“Either myself or one of the boys will deliver supplies to you every other Friday,” she said, “Didn’t that old biddy Mrs. Carol tell you? I shook my head, and she laughed. “Nevermind and not to worry, wee lass,” she said, “The boys and I will see to it that you have everything you need. I’ll drive out tomorrow and get you squared away.”
She told me that she has 26 grandsons, and while she does have all the nurturing warmth of a proud grandmother, she has huge muscly arms that you’re more likely to find on a sailor than any other seventy year old woman I’ve ever met. It wouldn’t surprise me at all if she could cuss like a mariner too but you would never think she was rude with her twinkle in her eye. She shook my hand so enthusiastically that I thought she might accidentally pull it off with those great, big arms of hers, like a friendly polar bear that doesn’t know its own strength. I asked about seeds, and she pointed to a corner in the store, told me to pick out what I liked, and she’d add them to the Inn’s account.
“It’ll be a very fine thing fixing up that garden out there,” she said, “And good for business too.”
I told her that I’d yet to have anyone arrive at the Inn, or hear from Mr. Leake.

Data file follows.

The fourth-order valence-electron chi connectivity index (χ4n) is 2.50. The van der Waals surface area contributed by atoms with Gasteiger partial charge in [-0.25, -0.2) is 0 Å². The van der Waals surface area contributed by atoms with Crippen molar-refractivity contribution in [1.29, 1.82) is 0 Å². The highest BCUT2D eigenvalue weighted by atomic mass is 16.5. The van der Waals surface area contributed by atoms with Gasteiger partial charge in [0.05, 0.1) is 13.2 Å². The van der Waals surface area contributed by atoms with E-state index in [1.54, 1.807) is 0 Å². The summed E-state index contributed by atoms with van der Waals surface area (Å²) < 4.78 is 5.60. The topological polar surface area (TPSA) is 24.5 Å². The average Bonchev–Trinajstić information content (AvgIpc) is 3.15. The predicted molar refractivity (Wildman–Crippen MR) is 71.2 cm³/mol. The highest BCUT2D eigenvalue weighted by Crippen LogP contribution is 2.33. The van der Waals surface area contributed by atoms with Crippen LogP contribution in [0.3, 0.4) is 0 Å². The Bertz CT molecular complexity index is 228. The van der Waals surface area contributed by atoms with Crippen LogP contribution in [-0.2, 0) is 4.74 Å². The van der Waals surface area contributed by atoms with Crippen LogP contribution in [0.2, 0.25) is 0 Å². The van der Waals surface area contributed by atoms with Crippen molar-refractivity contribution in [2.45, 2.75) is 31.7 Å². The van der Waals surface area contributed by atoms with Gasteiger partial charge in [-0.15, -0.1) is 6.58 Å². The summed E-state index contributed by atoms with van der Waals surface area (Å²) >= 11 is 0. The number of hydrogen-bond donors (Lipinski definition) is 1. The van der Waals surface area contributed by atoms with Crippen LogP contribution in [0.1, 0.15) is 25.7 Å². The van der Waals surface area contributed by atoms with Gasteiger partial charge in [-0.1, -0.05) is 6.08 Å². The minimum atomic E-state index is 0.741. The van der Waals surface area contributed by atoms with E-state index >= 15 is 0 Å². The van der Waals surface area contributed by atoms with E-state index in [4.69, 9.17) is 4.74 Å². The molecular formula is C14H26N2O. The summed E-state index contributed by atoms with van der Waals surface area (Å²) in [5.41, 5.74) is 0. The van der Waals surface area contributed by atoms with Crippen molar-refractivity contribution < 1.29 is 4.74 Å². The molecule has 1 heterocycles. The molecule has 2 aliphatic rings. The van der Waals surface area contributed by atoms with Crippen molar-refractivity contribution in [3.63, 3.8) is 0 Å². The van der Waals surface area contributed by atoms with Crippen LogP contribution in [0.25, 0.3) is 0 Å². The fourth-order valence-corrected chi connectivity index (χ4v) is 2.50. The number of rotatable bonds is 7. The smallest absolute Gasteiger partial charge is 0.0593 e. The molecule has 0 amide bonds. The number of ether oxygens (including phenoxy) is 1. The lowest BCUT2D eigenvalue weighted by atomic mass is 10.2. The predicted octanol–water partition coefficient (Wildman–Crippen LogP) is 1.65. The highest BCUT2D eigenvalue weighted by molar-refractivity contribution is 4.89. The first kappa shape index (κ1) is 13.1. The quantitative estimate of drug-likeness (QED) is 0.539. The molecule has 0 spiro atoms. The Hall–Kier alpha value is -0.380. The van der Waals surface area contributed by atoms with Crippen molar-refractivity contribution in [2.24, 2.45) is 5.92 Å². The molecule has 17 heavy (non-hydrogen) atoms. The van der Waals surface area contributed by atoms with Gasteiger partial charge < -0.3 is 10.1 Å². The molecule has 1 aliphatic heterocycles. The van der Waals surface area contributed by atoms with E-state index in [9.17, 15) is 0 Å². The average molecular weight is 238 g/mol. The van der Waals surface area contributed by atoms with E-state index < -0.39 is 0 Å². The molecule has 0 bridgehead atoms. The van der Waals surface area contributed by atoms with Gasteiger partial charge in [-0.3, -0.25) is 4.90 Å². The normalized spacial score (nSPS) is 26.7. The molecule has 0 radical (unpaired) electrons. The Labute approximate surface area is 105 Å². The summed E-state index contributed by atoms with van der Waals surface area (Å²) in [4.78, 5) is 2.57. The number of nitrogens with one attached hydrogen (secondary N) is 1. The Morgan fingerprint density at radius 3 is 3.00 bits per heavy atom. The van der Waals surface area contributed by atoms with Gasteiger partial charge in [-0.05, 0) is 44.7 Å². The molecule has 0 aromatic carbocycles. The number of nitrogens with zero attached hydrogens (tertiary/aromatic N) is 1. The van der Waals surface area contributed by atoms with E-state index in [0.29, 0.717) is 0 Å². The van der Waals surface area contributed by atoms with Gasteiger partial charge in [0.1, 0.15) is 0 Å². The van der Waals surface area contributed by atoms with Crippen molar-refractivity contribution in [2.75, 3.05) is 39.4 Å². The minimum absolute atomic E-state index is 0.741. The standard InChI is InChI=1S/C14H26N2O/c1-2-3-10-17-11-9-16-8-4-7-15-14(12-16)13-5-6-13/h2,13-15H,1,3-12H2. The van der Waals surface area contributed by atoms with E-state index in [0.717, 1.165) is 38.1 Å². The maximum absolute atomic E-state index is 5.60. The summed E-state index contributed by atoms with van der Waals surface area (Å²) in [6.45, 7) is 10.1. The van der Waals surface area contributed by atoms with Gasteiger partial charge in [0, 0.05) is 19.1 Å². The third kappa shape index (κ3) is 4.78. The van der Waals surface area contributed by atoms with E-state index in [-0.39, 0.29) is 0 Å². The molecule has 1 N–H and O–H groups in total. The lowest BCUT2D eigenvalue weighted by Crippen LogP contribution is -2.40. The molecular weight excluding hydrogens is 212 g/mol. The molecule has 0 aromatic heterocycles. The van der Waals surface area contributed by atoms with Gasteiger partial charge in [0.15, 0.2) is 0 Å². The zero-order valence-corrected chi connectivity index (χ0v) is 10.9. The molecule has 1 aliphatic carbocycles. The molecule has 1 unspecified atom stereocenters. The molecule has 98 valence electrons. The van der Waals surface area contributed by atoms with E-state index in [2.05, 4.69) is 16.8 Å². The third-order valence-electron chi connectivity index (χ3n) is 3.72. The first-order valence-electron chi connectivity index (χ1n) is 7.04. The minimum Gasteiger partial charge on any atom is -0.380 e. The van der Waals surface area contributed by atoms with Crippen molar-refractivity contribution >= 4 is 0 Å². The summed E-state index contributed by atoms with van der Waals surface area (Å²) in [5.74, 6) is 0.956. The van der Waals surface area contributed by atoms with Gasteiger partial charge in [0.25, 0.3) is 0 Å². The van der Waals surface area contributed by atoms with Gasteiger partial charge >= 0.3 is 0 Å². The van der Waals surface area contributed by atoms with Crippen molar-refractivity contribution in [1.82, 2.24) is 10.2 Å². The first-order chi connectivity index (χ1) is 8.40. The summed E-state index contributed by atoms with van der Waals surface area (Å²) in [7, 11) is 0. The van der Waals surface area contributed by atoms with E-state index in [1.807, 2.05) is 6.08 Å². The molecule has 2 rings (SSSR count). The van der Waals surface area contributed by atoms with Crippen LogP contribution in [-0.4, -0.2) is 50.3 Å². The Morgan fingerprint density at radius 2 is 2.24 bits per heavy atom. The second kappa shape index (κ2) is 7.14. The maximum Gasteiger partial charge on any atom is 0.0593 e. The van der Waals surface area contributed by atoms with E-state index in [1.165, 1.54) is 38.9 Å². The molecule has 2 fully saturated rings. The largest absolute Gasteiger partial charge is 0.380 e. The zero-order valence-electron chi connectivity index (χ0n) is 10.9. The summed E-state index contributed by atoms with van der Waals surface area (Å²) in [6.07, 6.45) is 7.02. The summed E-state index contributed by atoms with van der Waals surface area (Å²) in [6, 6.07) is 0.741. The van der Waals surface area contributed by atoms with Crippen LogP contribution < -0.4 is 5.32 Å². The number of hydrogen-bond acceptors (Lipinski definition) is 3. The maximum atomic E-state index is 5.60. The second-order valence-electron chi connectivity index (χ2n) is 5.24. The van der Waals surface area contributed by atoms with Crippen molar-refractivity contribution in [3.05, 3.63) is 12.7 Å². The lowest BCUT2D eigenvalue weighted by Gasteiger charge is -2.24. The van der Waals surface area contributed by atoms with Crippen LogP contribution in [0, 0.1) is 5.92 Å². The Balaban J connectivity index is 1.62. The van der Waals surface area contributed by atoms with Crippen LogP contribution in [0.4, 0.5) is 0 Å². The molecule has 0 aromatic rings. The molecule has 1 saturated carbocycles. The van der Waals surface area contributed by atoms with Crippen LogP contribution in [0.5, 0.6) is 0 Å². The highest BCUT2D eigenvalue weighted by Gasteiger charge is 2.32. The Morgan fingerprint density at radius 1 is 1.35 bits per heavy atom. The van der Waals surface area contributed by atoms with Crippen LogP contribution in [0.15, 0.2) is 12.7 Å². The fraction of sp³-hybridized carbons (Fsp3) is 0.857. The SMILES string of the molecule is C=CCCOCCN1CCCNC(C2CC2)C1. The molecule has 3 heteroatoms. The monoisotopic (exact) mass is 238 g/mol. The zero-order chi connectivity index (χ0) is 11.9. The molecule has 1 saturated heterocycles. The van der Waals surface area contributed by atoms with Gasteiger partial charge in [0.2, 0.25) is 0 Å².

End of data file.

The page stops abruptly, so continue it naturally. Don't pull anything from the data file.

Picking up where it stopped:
“Not to worry, lass,” she said. “This is the off season, and we will see no one till April 1st. That’s just the way of it till spring, dearie. Then you’ll have more guests than you’ll have rooms. As for Mr. Leake, we haven’t seen him or his son in ages, and he’ll give you no trouble as long as you keep things straight.”
I appreciated her validation very much. Afterall, I am still here to do a job.
I picked out several packages of seeds, mostly vegetables and herbs to get started then found my way to the coffee section. For such a small town, I was enthralled by the amount of beans and creamers available, and I got several more ideas for lattes. I selected a few of both along with some tea and cookies, and seeing my enthusiasm, Nancy offered to pack them in a bag for me to take back. As she did so, I found myself wandering over to the big windows at the front of the store.
The large clouds in the sky had pushed off and were slowly drifting towards the sea. I thought I saw them again, the figures in the fog, the girl of smoke and wisp, standing on the stern of a ship, all waving one more time before setting sail. I smiled and raised a hand to say farewell.
Nancy came up beside me and handed over my bag of goodies. We both stood there for a moment, looking up into the clouds. “Nice weather, we’re having,” she said.
“Yes, very nice,” I said.
Till next time, listeners,
Be kind, look up more often, and don’t forget to water your plants,